Over the course of the year, the Chancellor has announced some key personal tax updates in both his Spring Budget and Autumn Budget.
Many changes are due to take effect from 2022/23.
Tax rates and allowances 2022/23
As announced in the Spring Budget earlier this year, the personal allowance of £12,570 and the basic rate limit of £37,700 are frozen until the end of the 2025/26 tax year.
The income tax basic rate will remain at 20%, the higher rate 40% and the additional rate 45% for 2022/23.
The capital gains tax annual allowance will remain at £12,300 until the end of the 2025/26 tax year.
Capital gains tax rates remain unchanged for 2022/23.
The inheritance tax thresholds and rates remain unchanged, and the nil rate band is frozen at £325,000 until April 2026.
Dividend tax rates
In September, the Prime Minister announced to Parliament that the dividend rates will increase by 1.25% to reflect the new 1.25% health and social care levy on employment income.
These changes will take effect from 2022/23 however, the dividend allowance will remain at £2,000.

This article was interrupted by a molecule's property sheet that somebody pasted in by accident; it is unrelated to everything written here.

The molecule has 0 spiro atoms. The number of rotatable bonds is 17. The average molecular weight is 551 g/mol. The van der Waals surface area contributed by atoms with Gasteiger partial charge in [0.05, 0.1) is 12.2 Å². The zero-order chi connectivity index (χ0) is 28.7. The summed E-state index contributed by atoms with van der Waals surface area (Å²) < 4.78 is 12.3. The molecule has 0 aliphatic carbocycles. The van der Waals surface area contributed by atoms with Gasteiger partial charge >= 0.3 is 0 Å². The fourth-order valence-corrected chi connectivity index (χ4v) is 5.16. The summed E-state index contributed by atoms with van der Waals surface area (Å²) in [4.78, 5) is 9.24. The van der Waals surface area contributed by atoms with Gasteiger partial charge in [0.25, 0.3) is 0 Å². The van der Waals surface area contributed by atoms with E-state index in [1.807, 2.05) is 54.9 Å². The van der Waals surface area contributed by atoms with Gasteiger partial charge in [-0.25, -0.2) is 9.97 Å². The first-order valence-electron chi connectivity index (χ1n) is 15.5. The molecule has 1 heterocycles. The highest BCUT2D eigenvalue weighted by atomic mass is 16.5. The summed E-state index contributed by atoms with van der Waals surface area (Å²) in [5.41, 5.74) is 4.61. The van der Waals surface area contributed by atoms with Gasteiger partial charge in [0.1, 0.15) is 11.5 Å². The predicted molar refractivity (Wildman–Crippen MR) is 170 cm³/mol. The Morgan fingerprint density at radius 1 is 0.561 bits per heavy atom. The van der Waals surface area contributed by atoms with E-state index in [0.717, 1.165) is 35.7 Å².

Dividends within the basic rate band will increase from 7.5% to 8.75%.
Dividends within the higher rate band will increase from 32.5% to 33.75%
Dividends above the higher rate will increase from 38.1% to 39.35%
National Insurance contributions
A new 1.25% Health and Social Care Levy was announced in September to fund the health and social care sector.
Employees, companies, and freelancers will pay the new 1.25% tax from 6 April 2022.
The new tax will be based on National Insurance contributions and will be legislatively separate from 2023.
Pension Tax Relief Administration: Top-up for low earners in Net Pay Arrangements
From 2024/25 onwards, a new system will be introduced to allow for top-up payments to be made directly to those with taxable incomes below the personal allowance, who are using a Net Pay Arrangement (NPA) to save into a pension scheme.
The top-up payments will be paid after the end of the relevant tax year. The first payment will be made in 2025/26 and will continue respectively.
Increase in normal minimum pension age
The normal minimum pension age in which people can access their pensions without incurring tax charges is increasing from 55 to 57. This change will take effect from 6 April 2028.
For more information on personal tax changes, feel free to contact us.
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